15. Charles Gray, The Legacy, 1977.  Failing to be Harry Liebnecht, immolated in Jimmy Sangster’s literal horror - with Hollywood leads, of course (Katharine Ross, Sam Elliott) in an English country house, of course - were the obviously much relieved Cushing (of course), Harry Andrews, Bernard Archard, Michael Gough (the future Batman’s man, Alfred), Patrick Troughton (the second Doctor Who, 1966-1969), Peter Vaughan. Plus two Donalds: Houston and Pleasence. Gray was totally mis-cast. Better German accents would have from the also listed Peter Arne, Anton Diffring, Christopher Lee and Herbert Lom. Elliott (who wed Ross in 1984) warned the Associated Press: “I wouldn’t rush out to see it. It’s about 15 years behind its time.”   

  16. Maximilian Schell, The Black Hole,1978.   One Swede, three Germans and six Brits were discussed for Dr Hans Reinhardt - heading a mission aboard the US spaceship, Palomino, to find habitable spots in space. Max von Sydow; Anton Diffring, Curd Jürgens, Hardy Krüger; plus Harry Andrews, Peter Cushing, Jeremy Kemp, Hardy Kruger Christopher Lee, Herbert Lom, Donald Pleasence and Patrick Troughton. This was Disney’s first attempt at science fiction - and a PG rating.  Never got it right until buying Lucasfilm and the Star Wars franchise.  In 2014. Cushing knew better, of course. He had accepted Star Wars: Episode IV – A New Hope…  in 1976!!
  17. Donald Pleasence, Halloween, 1978.   The Hitchcock fan auteur John Carpenter searched high and low for his shrink, Dr Sam Loomis. Peter O’Toole and the Hammer horrors, Peter Cushing, Christopher Lee versus Charles Napier, Lawrence Tierney, Abe Vigoda. The $300,00 shoestring budget couldn’t afford any of them! Same for Lloyd Bridges, David Carradine, Kirk Douglas, Steven Hill, Walter Matthau… even such off-the-wall surprises as John Belushi, Mel Brooks, Yul Brynner, Edward Bunker, Sterling Hayden, Dennis Hopper, Kris Kristofferson… and Dick’s brother, Jerry Van Dyke. Pleasence said he only made the film because his daughter told him to! She’d Assault on Precinct 13… Her also told Carpenter he’d never read the scripy, nor Loomis. “Only later,” said Carpenter, “after [we] became close friends, did I realise he was finding out how much I loved the movie I was making.” Incidentally, Loomis was named after John Gavin’s Psycho character; his screen lover was Janet Leigh, mother of Carpenter’s heroine, Jamie Lee Curtis. So it flows.

  18. Daniel Massey, Warlords of Atlantis,  1978.       Freddie Francis said of Cushing in 1992: “There’s not an actor in this world who can speak rubbish like Peter and make it sound real.”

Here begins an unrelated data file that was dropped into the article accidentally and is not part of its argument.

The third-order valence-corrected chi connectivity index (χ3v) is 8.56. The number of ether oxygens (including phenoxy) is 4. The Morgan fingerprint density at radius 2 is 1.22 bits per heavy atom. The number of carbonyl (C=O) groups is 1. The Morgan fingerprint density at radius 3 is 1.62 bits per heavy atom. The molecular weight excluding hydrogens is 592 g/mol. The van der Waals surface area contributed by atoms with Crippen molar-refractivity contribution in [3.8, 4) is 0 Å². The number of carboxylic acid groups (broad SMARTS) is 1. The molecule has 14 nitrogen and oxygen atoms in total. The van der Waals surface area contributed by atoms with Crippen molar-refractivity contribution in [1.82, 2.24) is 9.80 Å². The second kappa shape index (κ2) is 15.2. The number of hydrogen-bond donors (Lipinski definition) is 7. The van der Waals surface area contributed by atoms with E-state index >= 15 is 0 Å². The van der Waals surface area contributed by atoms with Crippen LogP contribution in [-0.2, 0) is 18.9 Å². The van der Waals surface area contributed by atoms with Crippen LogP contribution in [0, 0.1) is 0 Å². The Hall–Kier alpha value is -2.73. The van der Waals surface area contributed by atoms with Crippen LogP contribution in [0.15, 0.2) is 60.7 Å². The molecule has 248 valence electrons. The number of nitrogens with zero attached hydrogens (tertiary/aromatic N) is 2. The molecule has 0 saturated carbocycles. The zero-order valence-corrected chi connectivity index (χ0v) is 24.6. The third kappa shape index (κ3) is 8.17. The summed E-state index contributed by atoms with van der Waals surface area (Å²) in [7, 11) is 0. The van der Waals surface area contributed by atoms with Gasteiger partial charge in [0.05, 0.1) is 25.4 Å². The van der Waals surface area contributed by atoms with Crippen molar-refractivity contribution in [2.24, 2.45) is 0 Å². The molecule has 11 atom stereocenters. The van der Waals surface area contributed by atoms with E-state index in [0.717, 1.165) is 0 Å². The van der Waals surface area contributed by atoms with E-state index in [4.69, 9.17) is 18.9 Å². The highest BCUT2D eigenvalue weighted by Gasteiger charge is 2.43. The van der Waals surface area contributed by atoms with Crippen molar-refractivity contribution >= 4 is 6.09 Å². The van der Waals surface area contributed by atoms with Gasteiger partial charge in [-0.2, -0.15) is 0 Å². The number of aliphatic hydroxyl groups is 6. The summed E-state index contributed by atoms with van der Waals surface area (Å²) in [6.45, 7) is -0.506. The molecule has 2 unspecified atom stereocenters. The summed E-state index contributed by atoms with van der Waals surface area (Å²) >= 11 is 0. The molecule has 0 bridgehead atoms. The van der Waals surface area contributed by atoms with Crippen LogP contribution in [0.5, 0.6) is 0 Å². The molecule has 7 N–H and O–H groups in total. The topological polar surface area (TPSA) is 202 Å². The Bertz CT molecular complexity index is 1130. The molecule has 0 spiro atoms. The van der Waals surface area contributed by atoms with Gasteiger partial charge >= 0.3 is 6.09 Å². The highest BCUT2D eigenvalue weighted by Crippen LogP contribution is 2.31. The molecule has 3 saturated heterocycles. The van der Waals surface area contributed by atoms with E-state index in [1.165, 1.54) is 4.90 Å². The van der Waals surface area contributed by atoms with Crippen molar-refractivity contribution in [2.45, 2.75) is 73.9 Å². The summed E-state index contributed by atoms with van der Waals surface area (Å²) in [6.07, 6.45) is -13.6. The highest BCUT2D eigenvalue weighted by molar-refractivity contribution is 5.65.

19. Trevor Howard, Meteor, 1979.      Also in the loop for Sir Michael Hughes in the last of the disaster movies (a $22m bummer) were: Howard, Cushing Harry Andrews, Ian Bannen Michael Hordern, Gordon Jackson, John Mills, Kenneth More, Anthony Quayle… and four UK knights: Sirs John Gielgud, Alec Guinness, John Mills and Ralph Richardson. (Hordern was knighted in 1983, and Quayle in 1985).

  20. John Fraser, Doctor Who #115: Logopolis, TV, 1981.       Age apparently, didn’t matter. The Monitor was 60 but producer John Nathan-Taylor’s usual suspects ranged from Harry Andrews at 77 to Hywel Bennett at…37! Plus Maurice Denham, 72; Marius Goring, 69; Peter Cushing, 68; Bernard Archard, Michael Gough, 65; Nigel  Stock, 62; Geoffrey Bayldon, 57; William Lucas, 56; Frank Finley, 55; Barry Foster, Frank Windsor, 54; John Fraser, 50; Peter Wyngarde, 48. This was the episode that Brian Epstein would not let The Beatles appear in. But he OKed Top of the Pops footage of Ticket To Ride.

  21. Nigel Stock, Doctor Who #122: Time-Flight, TV, 1982.        After several invites, Nigel Stock finally joined the Whoverse - when winning Professor Hayter from Cushing, Bernard Archard, Geoffrey Bayldon, John Carson, Maurice Denham, Michael Gough and William Lucas… in The Case of the Missing Concorde!
  22. Leonard Sachs, Doctor Who #123: Arc of Infinity, TV, 1983.   Suggested for the third appearance of The Doctor’s mentor - Borusa, President of the Council Time Lords. The 20th season opener was Sachs’ first TV drama since 1975. And it showed. He kept forgetting his lines  and  Doc5, Peter Davison (and several suits) suggested substituting him with Bernard Archard. Producer John Nathan-Turner kept the faith.   Cushing was the Hammer Films star of Dracula and Frankenstein  (“If I played Hamlet, they'd call it a horror film”) who made two bad, but ultra-bad Doctor movies in the 60s; a third was cancelled. 

  23. Patrick Stewart, Lifeforce, 1984.
  24. Aubrey Morris, Lifeforce, 1984.  
  25. Frank Finlay, Lifeforce, 1984.

  26. Terence Alexander, Doctor Who #139: The Mark of the Rani, 1984.        Cushing, Joss Ackland, Harry Andrews, Bernard Archard, Robin Bailey, George Baker, Ian Bannen, Geoffrey Bayldon, John Carson, Allan Cuthbertson, Frank Finlay, Robert Flemyng, Michael Gough, Dinsdale Landen, TP McKenna, Donald Pickering, Peter Sallis, John Standing, Patrick Stewart, Peter Vaughan… and the Z Cars cops James Ellis and Jeremy Kemp - were the 23 contenders for Lord Ravenworth. Phew! Standing was the most suitable, being the fourth baronet in his family’s line.
  27. Patrick Macnee, Waxwork, 1987.  Cushing, Michael Gough, Christopher Lee and Donald Pleasence were the inevitables in London auteur Anthony Hickox’s mind for  Sir Wilfrid - in a horror trip unleashig havoc with wax models  of the Marquis De Sade, The Mummy, The Werewolf… and allowing Miles O’Keefe to be the only actor to portray both Tarzan and, as here, Dracula.  I still have the tee-shirt.  It lights up in the dark.  More than the movie ever did. 
  28. Anton Diffring, Doctor Who #150: Silver Nemesis, TV, 1988.       Naturally Pinewood’s Nazi was on the list for the Nazi De Flores in the 25th anniversary episode. Along with: Harry Andrews, Bernard Archard, Frank Finlay Robert Flemyng, Michael Gough, Charles Gray, Christopher Lee, Herbert Lom, Donald Pleasence and Peter Vaughan. Although baffled by the script, and in poor health, Diffring accepted what proved his final rôle in order to be in London and able to watch the Wimbledon tennis. He then returned to his French home and was dead within a year.
  29. Wayne Pygram, Star Wars: Episode III - Revenge of the Sith, 2005.